In contrast to the Trump administration’s tough stance on Iran, President Joe Biden’s willingness to negotiate with and reach a weak agreement with Iran undermines the strategic rationale for the normalization agreements between Israel and the Gulf states. Writes Dr. Doron Matza
Official announcements from Washington herald the reduction of the US military presence in the Middle East. This reduction will include air defense in outposts in Saudi Arabia dealing with the Houthi problem in Yemen. This is not shocking news. For President Joe Biden, US foreign policy priorities are now focused primarily on China and much less on the Middle East (or Russia).
This is the reason for the administration’s clear lack of interest in the Middle East, and why Biden has so far shown no extraordinary eagerness to recreate the Obama administration’s first term and get deeply involved in the complex swamp of the Israeli-Palestinian conflict. Democratic progressives in Washington who wanted to press their views on the Israeli election and the West Bank territories retreated after realizing that the administration is not enthusiastic about such matters at present.
It is unclear whether the trend of non-involvement in the Palestinian issue will continue. It is quite possible that the political change in Israel will encourage Biden’s people to jump in and try what has failed time and time again.
Although reducing the US presence in the Middle East was a common goal for both the Biden and Trump administrations, there is clearly a big difference between them when it comes to creating the strategic conditions that will allow the American withdrawal. Under the Trump administration, reducing the military presence was accompanied by tremendous pressure on Iran, creating the potential for a much better nuclear agreement than the misconceived 2015 nuclear deal (JCPOA). At the same time, Trump worked to create a new regional strategic balance based on an Israeli-Gulf coalition in the form of the Abraham Accords, all while securing advanced arms deals with coalition partner countries. This approach pitted the rich, pragmatic, and risk-averse Arab Gulf states against the revisionist and violent “axis of resistance” led by Tehran.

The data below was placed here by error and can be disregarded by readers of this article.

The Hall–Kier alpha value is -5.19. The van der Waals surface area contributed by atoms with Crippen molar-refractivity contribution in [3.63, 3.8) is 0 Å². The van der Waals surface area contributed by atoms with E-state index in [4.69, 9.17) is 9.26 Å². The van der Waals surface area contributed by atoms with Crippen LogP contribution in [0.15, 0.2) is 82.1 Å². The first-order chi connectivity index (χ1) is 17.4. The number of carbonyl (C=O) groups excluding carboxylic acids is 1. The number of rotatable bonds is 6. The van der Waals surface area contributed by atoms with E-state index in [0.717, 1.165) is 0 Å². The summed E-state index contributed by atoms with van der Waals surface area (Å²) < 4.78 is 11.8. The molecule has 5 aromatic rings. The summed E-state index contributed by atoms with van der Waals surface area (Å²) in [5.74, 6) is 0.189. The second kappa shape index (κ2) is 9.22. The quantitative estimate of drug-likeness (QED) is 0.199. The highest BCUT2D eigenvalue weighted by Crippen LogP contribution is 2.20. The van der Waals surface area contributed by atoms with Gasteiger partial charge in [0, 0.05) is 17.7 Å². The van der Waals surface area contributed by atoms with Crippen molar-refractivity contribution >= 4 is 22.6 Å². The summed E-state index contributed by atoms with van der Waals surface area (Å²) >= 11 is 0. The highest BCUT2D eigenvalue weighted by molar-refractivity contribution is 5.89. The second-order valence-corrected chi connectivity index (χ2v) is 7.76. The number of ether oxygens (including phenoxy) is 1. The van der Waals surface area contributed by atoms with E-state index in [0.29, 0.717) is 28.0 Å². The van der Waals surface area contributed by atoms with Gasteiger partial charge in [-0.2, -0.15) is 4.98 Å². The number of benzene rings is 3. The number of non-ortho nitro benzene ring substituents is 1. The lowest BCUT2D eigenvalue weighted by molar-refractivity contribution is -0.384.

The Biden administration is completely different. It wants the US out of the region quickly, and believes the way to achieve this is through an agreement with Iran that will allow it to become a regional superpower—both in terms of lifting the economic blockade to which it is now subject and allowing the Iranian regime potential access to nuclear weapons.
The undermining of the strategic rationale of the Abraham Accords and the Israeli-Gulf “Iron Wall” against Iran is evidenced by the recent flirtation some Gulf States have been having with Tehran, which reflects their understanding of the change in American attitudes under the Biden administration.
This is not good news for Israel, which has spent a decade continuously working to augment its strategic status in the region (partly under a cloak of secrecy). Biden’s approach could mean the progress made by Israel in its relations with the Arab world is now beginning a reversal, or is at least facing a setback. If this occurs, the future could be marked by an Iranian strategic ascendance. This will create conditions that favor the “resistance axis” and could render the Middle Eastern reality much more complex and even explosive, as events of the recent war in the Gaza Strip show.
Dr. Doron Matza, a Research Associate at the BESA Center, has held senior positions in the Israeli intelligence system.
Please follow Blitz on Google News channel